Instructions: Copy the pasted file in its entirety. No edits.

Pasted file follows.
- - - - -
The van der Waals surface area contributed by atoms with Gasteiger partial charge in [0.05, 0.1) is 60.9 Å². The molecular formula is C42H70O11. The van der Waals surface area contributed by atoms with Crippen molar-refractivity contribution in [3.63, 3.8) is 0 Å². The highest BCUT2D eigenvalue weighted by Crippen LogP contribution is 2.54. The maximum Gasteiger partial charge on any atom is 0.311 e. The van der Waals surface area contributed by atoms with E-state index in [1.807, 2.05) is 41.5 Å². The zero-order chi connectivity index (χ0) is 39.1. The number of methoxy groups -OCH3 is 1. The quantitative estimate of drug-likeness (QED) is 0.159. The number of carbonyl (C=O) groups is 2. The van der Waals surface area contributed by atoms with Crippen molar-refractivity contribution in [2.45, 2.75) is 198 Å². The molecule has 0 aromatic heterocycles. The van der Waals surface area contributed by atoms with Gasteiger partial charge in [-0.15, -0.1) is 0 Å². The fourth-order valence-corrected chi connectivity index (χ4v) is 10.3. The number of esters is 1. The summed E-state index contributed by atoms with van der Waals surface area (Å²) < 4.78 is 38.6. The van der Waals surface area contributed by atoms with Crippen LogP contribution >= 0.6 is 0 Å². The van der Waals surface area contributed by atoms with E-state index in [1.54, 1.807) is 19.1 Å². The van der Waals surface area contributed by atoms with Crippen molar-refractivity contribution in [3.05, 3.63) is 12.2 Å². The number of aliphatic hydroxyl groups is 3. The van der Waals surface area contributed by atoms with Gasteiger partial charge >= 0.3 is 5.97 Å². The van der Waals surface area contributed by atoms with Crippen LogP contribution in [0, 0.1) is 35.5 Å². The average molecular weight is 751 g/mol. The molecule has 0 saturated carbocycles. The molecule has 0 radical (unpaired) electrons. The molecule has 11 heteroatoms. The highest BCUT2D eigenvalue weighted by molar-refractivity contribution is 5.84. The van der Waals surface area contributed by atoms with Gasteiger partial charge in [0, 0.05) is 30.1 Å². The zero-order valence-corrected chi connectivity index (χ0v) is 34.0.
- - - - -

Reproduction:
The van der Waals surface area contributed by atoms with Gasteiger partial charge in [0.05, 0.1) is 60.9 Å². The molecular formula is C42H70O11. The van der Waals surface area contributed by atoms with Crippen molar-refractivity contribution in [3.63, 3.8) is 0 Å². The highest BCUT2D eigenvalue weighted by Crippen LogP contribution is 2.54. The maximum Gasteiger partial charge on any atom is 0.311 e. The van der Waals surface area contributed by atoms with E-state index in [1.807, 2.05) is 41.5 Å². The zero-order chi connectivity index (χ0) is 39.1. The number of methoxy groups -OCH3 is 1. The quantitative estimate of drug-likeness (QED) is 0.159. The number of carbonyl (C=O) groups is 2. The van der Waals surface area contributed by atoms with Crippen molar-refractivity contribution in [2.45, 2.75) is 198 Å². The molecule has 0 aromatic heterocycles. The van der Waals surface area contributed by atoms with Gasteiger partial charge in [-0.15, -0.1) is 0 Å². The fourth-order valence-corrected chi connectivity index (χ4v) is 10.3. The number of esters is 1. The summed E-state index contributed by atoms with van der Waals surface area (Å²) < 4.78 is 38.6. The van der Waals surface area contributed by atoms with Crippen LogP contribution >= 0.6 is 0 Å². The van der Waals surface area contributed by atoms with E-state index in [1.54, 1.807) is 19.1 Å². The van der Waals surface area contributed by atoms with Crippen molar-refractivity contribution in [3.05, 3.63) is 12.2 Å². The number of aliphatic hydroxyl groups is 3. The van der Waals surface area contributed by atoms with Gasteiger partial charge >= 0.3 is 5.97 Å². The van der Waals surface area contributed by atoms with Crippen LogP contribution in [0, 0.1) is 35.5 Å². The average molecular weight is 751 g/mol. The molecule has 0 saturated carbocycles. The molecule has 0 radical (unpaired) electrons. The molecule has 11 heteroatoms. The highest BCUT2D eigenvalue weighted by molar-refractivity contribution is 5.84. The van der Waals surface area contributed by atoms with Gasteiger partial charge in [0, 0.05) is 30.1 Å². The zero-order valence-corrected chi connectivity index (χ0v) is 34.0.